On Israel, Neusner has spoken all too frankly in (among other places) the Washington Post. He urges American Jews to stop pretending they are about to move to Israel while proclaiming Israel as the cultural center of Jewish life. Although Neusner supports the right of Israel to exist and prosper as a Jewish state, he has no use for the exaggerated praise sometimes lavished on Israeli society. As a patriotic American, he thinks that American Jews owe their first loyalty to the United States and that they should certainly not repay the country in which Jews have prospered most by treating it as an alien, hostile land. To a Jewish critic who noted a similarity between Weimar Germany and the United States, Neusner replied with an offer to buy his critic a one-way flight from Chicago to Tel Aviv.
In all fairness to him, it needs to be said that Neusner does not entirely neglect the value of universal accessibility in the articulation of religious insights. In his studies on the confrontation of Judaism and early Christianity—and particularly in his remarks on Aphrahat, a fourth-century monk who wrote in Syriac against the Jewish claim to continued divine election—Neusner sympathetically presents both sides of the great religious debate. He praises Aphrahat for his mastery of Aristotelian logic, and, in a conversation with me, identified this pugnacious monk as “one of us”—that is, a “bearer of the classical Western intellectual tradition.” Even so, at least part of Neusner’s heart remains with Aphrahat’s rabbinic opponents and with all Jewish apologists engaged in a holding action against an already triumphant Christianity. Turning to a coded polemic in order to express themselves against Christian persecutions, the rabbis moved toward an increasingly veiled and esoteric relationship to the outside world. The closed hermeneutic was the necessary price of Jewish national existence and of a related Jewish spirituality. But Neusner does not deny the redemptive value of Christianity’s open hermeneutic—or the possibility that Judaism could incorporate Hellenic and Christian modes of discourse without ceasing to be Jewish. The Talmudic experience has been indispensable for Jewish existence, but its closed hermeneutic, Neusner says, has already been complemented by the Jewish absorption of Western ideas.
Neusner, one should mention, is no provincial. He has studied or taught at nearly half the Ivy League schools, spent time at Oxford and Hebrew University, and is presently associated with the Institute for Advanced Study at Princeton. When he laments—as he often does—the degradation of American higher learning, he is passing critical judgments from Brown, where he only recently retired as a distinguished university professor. The scion of a socially established family from West Hartford, he speaks of discovering his Judaism as an already mostly forgotten ancestral memory. Unlike many other Jewish intellectuals, Neusner gives no indication of suffering from status anxiety. Almost instinctively patriotic, he is a conservative Republican, and the proud father of an ensign in the U.S. Navy. Also, he seems to have friendlier (and certainly less agonized) relations with many Christian thinkers and Christian writers—for example, Andrew Greeley—than with other Jewish intellectuals.
His background helps us to see in proper perspective a provocative essay that he recently published in The World & I: “Two Faiths Talking About Different Things.” In this piece, Neusner begins by declaring that “Judaism and Christianity are completely different religions, not different versions of one religion. . . . The two faiths stand for different people talking about different things to different people.” Although the earliest Christians were indeed observant and professing Jews, and although Christianity and Judaism are both authentic Hebraic religions, Neusner chooses to highlight their differences. He observes, for example, that “Christians saw Israel as a family; Pharisees saw it as a way of life.” Moreover, “[t]he Christians carried forward one aspect of Scripture’s doctrine of Israel and the Pharisees another.” Neusner piles one contrast on another: Judaism’s appeal to a historic community as against Christianity’s concern with individual salvation; the Christian reconstruction of the Israeli covenant around all mankind under Christ as opposed to Judaism’s covenant based on the continuity of ritual life and national cohesion.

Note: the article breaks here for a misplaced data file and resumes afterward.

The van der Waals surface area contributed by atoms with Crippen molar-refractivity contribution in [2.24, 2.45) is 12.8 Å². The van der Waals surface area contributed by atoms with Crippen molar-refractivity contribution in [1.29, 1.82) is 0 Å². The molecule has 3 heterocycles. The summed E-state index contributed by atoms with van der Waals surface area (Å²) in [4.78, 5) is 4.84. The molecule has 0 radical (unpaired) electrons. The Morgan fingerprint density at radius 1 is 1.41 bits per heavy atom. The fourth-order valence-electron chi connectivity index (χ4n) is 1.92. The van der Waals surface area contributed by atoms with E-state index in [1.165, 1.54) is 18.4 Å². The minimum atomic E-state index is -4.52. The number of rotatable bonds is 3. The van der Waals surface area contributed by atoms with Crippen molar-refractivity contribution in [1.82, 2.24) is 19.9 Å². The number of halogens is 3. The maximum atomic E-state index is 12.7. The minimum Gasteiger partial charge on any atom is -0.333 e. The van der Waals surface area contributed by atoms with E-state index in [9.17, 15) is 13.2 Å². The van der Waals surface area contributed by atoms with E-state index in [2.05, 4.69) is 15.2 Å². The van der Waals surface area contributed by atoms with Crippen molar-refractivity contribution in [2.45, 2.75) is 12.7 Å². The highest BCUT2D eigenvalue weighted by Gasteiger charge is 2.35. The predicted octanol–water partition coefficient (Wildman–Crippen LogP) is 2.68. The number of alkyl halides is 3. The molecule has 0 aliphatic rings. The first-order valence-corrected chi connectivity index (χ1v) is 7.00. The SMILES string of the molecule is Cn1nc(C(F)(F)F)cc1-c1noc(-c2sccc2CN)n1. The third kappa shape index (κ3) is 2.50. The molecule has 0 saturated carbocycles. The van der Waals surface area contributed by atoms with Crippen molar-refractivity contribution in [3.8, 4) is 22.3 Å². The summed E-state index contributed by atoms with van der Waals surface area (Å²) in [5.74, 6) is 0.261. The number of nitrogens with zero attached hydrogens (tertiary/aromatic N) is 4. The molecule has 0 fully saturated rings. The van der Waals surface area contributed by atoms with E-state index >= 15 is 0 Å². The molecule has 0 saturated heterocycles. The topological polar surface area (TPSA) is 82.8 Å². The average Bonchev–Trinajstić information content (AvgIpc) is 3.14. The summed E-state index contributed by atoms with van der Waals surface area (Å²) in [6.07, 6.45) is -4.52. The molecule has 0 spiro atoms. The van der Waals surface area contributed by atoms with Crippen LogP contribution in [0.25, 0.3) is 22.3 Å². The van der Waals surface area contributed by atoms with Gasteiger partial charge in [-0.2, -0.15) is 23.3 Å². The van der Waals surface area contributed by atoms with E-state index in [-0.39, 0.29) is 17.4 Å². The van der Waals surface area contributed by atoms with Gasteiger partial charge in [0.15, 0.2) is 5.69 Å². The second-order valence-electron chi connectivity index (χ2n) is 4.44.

The point that needs to be recalled here is that Neusner admires both Judaism and Christianity. He underlines their differences not for the sake of invidious comparison, but because he wishes to show that the concept of a “Judeo-Christian religion” remains problematic, though not for the reasons often given in popular Jewish publications. What ultimately stands in the way of any mutual acceptance of a Judeo-Christian synthesis is neither persistent Christian anti-Semitism nor Jewish provincialism, nor an imagined Gnostic pollution of Judaism committed by New Testament authors. Neusner believes that Jews and Christians follow parallel but distinct paths to salvation, and that their theological distinctness, combined with their theological overlap, has made their relationship uneasy. Neusner’s pluralistic universe has a place for both religions, but he considers it important that the adherents of each recognize each other’s honest differences. Without abandoning his own Jewish faith, Neusner believes that Christianity represents a defensible alternative to the Jewish understanding of Scripture. But he also insists that the Christian view of Scripture is not the same as the Jewish one. Thus, attempts to cobble together civil religions embracing both Judaism and Christianity are bound to fail, or to end in dishonesty.
As a critic of false universalisms and a defender of community, Jacob Neusner goes beyond the field of Judaic studies, which he has done more than anyone else to make academically respectable. He has become willy-nilly a part of the intellectual counterrevolution already taking place in American universities. Against those who use higher education to promote secularism and cultural homogeneity, Neusner defends the communally-founded vision of historic Judaism. Setting out to define the closed hermeneutic of rabbinic Judaism, he has ultimately confirmed the underlying premise of 19th-century European sociology. Contrary to academic and journalistic superstition, social studies deal with situated peoples and nations, not with an imaginary global village.
[The Ecology of Religion: From Writing to Religion in the Study of Judaism, by Jacob Neusner (Nashville: Abingdon Press) 320 pp., $27.95]